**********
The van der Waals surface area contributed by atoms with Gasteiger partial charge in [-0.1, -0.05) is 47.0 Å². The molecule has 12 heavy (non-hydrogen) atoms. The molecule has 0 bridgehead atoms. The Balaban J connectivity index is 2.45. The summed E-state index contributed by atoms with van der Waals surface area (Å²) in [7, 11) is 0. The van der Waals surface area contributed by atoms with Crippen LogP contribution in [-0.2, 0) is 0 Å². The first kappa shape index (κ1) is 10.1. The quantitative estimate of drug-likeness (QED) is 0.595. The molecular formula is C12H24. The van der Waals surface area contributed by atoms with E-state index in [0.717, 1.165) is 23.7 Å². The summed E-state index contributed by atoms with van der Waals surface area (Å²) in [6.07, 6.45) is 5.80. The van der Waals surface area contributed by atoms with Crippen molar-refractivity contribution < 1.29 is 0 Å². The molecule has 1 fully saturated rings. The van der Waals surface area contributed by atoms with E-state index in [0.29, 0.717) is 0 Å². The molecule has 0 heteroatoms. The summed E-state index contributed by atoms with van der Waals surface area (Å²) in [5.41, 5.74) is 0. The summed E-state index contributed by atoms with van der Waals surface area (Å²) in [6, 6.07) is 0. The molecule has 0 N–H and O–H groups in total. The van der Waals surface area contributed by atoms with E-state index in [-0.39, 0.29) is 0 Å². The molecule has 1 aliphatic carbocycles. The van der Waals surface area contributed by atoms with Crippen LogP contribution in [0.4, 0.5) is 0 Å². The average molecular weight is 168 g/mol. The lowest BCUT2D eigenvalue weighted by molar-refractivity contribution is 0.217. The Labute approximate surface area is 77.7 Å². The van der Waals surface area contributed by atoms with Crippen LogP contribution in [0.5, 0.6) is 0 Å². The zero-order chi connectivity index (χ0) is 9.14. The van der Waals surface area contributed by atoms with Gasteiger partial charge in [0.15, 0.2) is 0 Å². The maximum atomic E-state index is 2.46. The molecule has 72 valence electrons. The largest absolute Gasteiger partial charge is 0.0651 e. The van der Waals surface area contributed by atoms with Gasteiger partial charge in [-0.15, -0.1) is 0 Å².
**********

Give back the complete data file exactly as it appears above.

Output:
The van der Waals surface area contributed by atoms with Gasteiger partial charge in [-0.1, -0.05) is 47.0 Å². The molecule has 12 heavy (non-hydrogen) atoms. The molecule has 0 bridgehead atoms. The Balaban J connectivity index is 2.45. The summed E-state index contributed by atoms with van der Waals surface area (Å²) in [7, 11) is 0. The van der Waals surface area contributed by atoms with Crippen LogP contribution in [-0.2, 0) is 0 Å². The first kappa shape index (κ1) is 10.1. The quantitative estimate of drug-likeness (QED) is 0.595. The molecular formula is C12H24. The van der Waals surface area contributed by atoms with E-state index in [0.717, 1.165) is 23.7 Å². The summed E-state index contributed by atoms with van der Waals surface area (Å²) in [6.07, 6.45) is 5.80. The van der Waals surface area contributed by atoms with Crippen molar-refractivity contribution < 1.29 is 0 Å². The molecule has 1 fully saturated rings. The van der Waals surface area contributed by atoms with E-state index in [0.29, 0.717) is 0 Å². The molecule has 0 heteroatoms. The summed E-state index contributed by atoms with van der Waals surface area (Å²) in [5.41, 5.74) is 0. The summed E-state index contributed by atoms with van der Waals surface area (Å²) in [6, 6.07) is 0. The molecule has 0 N–H and O–H groups in total. The van der Waals surface area contributed by atoms with E-state index in [-0.39, 0.29) is 0 Å². The molecule has 1 aliphatic carbocycles. The van der Waals surface area contributed by atoms with Crippen LogP contribution in [0.4, 0.5) is 0 Å². The average molecular weight is 168 g/mol. The lowest BCUT2D eigenvalue weighted by molar-refractivity contribution is 0.217. The Labute approximate surface area is 77.7 Å². The van der Waals surface area contributed by atoms with Crippen LogP contribution in [0.5, 0.6) is 0 Å². The zero-order chi connectivity index (χ0) is 9.14. The van der Waals surface area contributed by atoms with Gasteiger partial charge in [0.15, 0.2) is 0 Å². The maximum atomic E-state index is 2.46. The molecule has 72 valence electrons. The largest absolute Gasteiger partial charge is 0.0651 e. The van der Waals surface area contributed by atoms with Gasteiger partial charge in [-0.15, -0.1) is 0 Å².